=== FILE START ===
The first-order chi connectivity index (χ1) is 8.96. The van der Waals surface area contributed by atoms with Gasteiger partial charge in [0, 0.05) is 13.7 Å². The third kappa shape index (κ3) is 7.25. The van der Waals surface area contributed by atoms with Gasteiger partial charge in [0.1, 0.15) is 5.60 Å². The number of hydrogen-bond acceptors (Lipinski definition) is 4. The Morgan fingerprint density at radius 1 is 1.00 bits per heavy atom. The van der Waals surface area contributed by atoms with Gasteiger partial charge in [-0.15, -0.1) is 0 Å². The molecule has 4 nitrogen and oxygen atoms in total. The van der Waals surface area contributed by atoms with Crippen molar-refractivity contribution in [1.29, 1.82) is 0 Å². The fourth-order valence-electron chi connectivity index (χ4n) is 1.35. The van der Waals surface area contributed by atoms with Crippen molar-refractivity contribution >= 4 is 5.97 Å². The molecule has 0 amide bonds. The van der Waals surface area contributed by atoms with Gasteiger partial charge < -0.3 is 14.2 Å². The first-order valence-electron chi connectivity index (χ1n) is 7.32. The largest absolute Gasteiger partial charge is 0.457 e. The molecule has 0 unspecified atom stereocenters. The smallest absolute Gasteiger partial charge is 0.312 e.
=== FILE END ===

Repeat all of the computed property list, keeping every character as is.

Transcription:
The first-order chi connectivity index (χ1) is 8.96. The van der Waals surface area contributed by atoms with Gasteiger partial charge in [0, 0.05) is 13.7 Å². The third kappa shape index (κ3) is 7.25. The van der Waals surface area contributed by atoms with Gasteiger partial charge in [0.1, 0.15) is 5.60 Å². The number of hydrogen-bond acceptors (Lipinski definition) is 4. The Morgan fingerprint density at radius 1 is 1.00 bits per heavy atom. The van der Waals surface area contributed by atoms with Gasteiger partial charge in [-0.15, -0.1) is 0 Å². The molecule has 4 nitrogen and oxygen atoms in total. The van der Waals surface area contributed by atoms with Crippen molar-refractivity contribution in [1.29, 1.82) is 0 Å². The fourth-order valence-electron chi connectivity index (χ4n) is 1.35. The van der Waals surface area contributed by atoms with Crippen molar-refractivity contribution >= 4 is 5.97 Å². The molecule has 0 amide bonds. The van der Waals surface area contributed by atoms with Gasteiger partial charge < -0.3 is 14.2 Å². The first-order valence-electron chi connectivity index (χ1n) is 7.32. The largest absolute Gasteiger partial charge is 0.457 e. The molecule has 0 unspecified atom stereocenters. The smallest absolute Gasteiger partial charge is 0.312 e.